Interview With
Head of Middle School Tag Green on CLT3-6

As part of CLT’s commitment to provide the best possible testing experience, we conducted a pilot this past spring of our new assessments for Grades 3-6 that will be available to the public in Spring 2024. The pilot was conducted at schools all across the country; afterward, both students and teachers submitted detailed feedback on the assessment and CLT employees interviewed a few teachers to gain a deeper understanding of their experience.

We had the pleasure of speaking with Tag Green, the head of middle school at Providence Christian School in Dallas, TX. His enthusiastic answers focused on the beauty of administering a test that is relevant and inspiring to students.

Whoever prefers the material comforts of life over intellectual wealth is like the owner of a palace who moves into the servants’ quarters and leaves the sumptuous rooms empty.

CLT: Can you describe your students’ experience with CLT3-6? Did you receive any specific feedback from them?

TG: I actually did get some feedback from students and it was really interesting to me because when I was reading through all the information that you guys sent before the test, one of the things that stuck in my mind about the promotional materials was that this was a test that was life-giving to students. I didn’t say anything at all to the students about it. I didn’t want to influence the way they perceived the test and I didn’t even know if they would understand what that meant. So in the middle of the testing, I was struck by the fact that some fourth and fifth grade students actually mentioned to me: “We really like this test a lot better than the one that we usually take!” And I said, “Well, what do you mean by that? Why do you like it so much better?” And they said, “It’s more like what we’ve learned in the classroom … and also, the test is just so beautiful! We just really enjoy taking it!” They were talking about the beautiful artwork on the cover and the artwork that was inside … the passages in the reading comprehension section were things that they recognized from our study here at school, and that was really encouraging to them.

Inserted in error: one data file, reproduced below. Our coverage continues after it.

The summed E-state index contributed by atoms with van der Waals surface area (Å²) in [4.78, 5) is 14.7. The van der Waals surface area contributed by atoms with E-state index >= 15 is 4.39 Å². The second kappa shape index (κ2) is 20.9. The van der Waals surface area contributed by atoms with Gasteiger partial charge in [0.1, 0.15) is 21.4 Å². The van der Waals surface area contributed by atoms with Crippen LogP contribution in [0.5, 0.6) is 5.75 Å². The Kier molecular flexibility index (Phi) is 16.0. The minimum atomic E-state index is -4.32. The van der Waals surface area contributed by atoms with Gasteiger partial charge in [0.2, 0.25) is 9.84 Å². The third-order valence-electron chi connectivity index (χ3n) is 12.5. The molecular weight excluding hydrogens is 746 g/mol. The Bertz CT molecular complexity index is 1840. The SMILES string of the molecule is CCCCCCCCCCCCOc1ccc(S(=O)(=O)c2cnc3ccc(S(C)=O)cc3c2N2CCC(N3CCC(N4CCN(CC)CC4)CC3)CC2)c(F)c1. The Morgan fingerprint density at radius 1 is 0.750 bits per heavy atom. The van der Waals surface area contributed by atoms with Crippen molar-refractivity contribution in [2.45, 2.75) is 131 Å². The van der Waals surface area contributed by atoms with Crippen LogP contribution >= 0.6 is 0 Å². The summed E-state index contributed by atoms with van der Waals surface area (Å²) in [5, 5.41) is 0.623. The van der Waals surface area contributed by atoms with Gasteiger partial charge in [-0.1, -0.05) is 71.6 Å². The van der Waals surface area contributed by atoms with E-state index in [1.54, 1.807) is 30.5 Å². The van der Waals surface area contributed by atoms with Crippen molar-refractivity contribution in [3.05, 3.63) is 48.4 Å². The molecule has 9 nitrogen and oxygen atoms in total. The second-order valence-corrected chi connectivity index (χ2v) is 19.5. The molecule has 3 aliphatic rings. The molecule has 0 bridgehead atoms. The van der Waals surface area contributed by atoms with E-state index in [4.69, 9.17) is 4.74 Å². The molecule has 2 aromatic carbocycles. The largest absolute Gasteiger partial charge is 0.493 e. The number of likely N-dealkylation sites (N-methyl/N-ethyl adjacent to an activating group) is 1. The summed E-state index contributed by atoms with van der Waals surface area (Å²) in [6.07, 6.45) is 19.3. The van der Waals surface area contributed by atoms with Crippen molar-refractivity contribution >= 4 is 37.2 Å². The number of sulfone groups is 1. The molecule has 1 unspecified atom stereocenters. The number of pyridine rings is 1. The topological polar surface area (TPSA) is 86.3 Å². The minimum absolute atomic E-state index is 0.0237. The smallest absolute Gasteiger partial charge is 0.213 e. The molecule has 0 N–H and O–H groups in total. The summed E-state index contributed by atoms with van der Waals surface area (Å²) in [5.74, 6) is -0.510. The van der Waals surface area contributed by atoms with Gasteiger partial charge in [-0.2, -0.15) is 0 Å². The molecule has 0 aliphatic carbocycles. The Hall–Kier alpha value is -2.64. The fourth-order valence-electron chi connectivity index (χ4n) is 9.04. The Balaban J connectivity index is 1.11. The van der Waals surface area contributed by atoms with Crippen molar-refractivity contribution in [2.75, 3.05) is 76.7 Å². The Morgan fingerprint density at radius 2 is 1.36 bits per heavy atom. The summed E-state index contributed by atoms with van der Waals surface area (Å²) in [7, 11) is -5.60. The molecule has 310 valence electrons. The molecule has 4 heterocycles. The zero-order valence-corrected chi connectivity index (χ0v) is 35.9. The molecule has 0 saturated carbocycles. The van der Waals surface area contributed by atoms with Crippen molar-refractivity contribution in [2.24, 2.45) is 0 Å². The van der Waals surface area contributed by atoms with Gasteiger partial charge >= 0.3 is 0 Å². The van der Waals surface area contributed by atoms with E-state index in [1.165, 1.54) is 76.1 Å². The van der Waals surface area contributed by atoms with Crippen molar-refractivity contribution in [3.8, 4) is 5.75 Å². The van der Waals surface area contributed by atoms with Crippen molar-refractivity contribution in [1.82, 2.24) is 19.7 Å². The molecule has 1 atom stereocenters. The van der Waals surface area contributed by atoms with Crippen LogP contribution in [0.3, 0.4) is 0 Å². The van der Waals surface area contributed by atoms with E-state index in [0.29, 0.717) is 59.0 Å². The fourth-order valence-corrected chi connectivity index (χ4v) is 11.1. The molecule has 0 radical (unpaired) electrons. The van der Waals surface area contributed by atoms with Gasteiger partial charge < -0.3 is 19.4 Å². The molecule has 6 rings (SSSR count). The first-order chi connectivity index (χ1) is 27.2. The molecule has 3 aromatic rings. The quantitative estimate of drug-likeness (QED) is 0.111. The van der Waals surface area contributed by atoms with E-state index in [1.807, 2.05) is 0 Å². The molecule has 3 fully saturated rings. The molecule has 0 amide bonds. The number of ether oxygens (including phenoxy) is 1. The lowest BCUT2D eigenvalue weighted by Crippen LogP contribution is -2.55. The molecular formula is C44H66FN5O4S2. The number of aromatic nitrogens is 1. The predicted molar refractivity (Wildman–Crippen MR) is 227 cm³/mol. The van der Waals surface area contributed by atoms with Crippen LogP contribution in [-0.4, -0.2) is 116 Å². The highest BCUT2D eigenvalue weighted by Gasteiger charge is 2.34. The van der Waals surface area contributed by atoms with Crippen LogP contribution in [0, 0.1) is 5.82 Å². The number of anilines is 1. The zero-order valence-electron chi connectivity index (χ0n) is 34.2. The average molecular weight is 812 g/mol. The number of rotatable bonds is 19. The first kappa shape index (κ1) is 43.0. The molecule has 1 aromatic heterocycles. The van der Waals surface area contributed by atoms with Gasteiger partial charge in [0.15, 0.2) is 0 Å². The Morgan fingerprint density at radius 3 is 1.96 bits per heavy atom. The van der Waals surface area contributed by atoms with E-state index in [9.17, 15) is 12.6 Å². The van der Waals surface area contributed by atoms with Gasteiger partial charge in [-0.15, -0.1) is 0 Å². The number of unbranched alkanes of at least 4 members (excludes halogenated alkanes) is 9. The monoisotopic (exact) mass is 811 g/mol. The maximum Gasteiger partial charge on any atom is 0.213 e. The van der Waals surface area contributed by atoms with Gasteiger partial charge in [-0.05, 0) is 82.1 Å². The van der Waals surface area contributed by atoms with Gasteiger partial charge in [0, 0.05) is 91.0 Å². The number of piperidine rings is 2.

I think there was a level of comfort with the content of the test that they don’t necessarily feel with the other standardized test that we usually take, because the focus of our curriculum is so different from what other schools do. I’ll share too, as a parent, I had two of my own children taking the pilot testing … and my own children loved the test! They just thought it was so much better than the one that we normally take–so much so that my son wrote an essay in class about how our school should abandon the other testing and go with the CLT! So I was very pleased both as an administrator and as a parent.

CLT: How would you say CLT3-6 fits into the mission and vision of your school as a whole?

Tag Green: When we were giving the testing, I was so encouraged by the response of the students, and as I thumbed through the test myself, I could tell–this is definitely more in line with who we are as a school. And so it felt like this is not a waste of my kids’ time, and the scores we’re going to get are not arbitrary. That’s one of the things that I think has been hard about the other standardized testing … they’re not things that we cover in our curriculum so it’s almost meaningless, other than to just compare them to everybody else in the nation who’s taking the test.